Volatility on Wall Street has undergone a record decline in recent months but Merrill Lynch Wealth Management’s Bill O’Neill warns investors not to become complacent.
The VIX (Volatility Index) for the S&P 500 has demonstrated a 65% drop since September 2011, a falloff which the chief investment officer for Europe, Middle East and Africa says amounts to a record two-quarter decline.
Similarly, equivalent measures in Europe and Hong Kong are showing signs of reduced volatility, according to O’Neill.
He warns geopolitical tensions could inject further volatility into commodities markets and investors should take the opportunity to consider assets designed to dampen volatility.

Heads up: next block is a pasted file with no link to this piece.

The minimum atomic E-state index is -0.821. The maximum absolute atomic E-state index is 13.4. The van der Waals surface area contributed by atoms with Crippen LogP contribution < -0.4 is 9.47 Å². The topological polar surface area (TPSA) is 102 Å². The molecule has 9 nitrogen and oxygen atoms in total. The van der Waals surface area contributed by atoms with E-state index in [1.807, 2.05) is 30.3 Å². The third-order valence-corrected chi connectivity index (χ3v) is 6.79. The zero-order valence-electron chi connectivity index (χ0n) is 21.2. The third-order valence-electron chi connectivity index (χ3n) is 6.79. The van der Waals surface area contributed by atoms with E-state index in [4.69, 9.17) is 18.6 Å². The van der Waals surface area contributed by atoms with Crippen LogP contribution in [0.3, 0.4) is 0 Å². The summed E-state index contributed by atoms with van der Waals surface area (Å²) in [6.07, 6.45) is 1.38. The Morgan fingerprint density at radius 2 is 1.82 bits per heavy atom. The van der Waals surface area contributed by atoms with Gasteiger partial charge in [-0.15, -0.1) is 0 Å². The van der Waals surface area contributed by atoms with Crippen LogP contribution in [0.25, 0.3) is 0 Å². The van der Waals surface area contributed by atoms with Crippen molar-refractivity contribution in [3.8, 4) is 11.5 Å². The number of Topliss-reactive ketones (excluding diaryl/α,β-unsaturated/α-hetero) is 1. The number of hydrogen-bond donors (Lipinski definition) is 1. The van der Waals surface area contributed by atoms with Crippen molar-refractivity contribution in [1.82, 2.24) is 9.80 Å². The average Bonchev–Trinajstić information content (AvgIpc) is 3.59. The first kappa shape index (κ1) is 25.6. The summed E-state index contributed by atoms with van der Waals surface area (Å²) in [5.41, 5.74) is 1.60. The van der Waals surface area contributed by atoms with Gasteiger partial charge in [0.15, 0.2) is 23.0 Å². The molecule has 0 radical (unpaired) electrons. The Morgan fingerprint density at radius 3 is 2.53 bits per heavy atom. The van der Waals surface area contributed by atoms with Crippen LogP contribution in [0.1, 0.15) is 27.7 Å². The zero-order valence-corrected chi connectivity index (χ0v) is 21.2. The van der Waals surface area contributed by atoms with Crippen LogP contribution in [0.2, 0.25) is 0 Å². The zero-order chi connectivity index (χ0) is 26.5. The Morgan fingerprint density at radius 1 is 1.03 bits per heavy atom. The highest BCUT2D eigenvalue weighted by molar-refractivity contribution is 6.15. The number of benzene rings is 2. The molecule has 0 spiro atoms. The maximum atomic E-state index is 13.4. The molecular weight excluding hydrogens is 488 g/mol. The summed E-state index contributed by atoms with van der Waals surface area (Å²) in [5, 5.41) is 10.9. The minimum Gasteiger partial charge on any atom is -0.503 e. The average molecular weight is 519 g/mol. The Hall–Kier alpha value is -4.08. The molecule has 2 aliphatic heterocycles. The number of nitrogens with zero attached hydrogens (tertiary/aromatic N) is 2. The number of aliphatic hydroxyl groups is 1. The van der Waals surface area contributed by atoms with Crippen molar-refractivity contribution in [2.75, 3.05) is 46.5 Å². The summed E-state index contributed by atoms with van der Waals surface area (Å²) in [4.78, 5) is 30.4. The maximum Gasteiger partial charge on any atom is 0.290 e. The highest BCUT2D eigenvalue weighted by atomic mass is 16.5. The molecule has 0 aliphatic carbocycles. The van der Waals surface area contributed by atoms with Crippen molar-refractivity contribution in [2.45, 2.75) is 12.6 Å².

“The price of equity volatility several months in the future remains elevated. Bond volatility, as measured by the Merrill Lynch Option Volatility Estimate index, has jumped around 25% from its March lows,” he explains.
“Uncertainty associated with Iran tensions and high crude oil prices could spark higher commodity volatility.”
Investors should be inclined to consider the US dollar under these circumstances as it “typically rallies in the flight to safety”, O’Neill adds.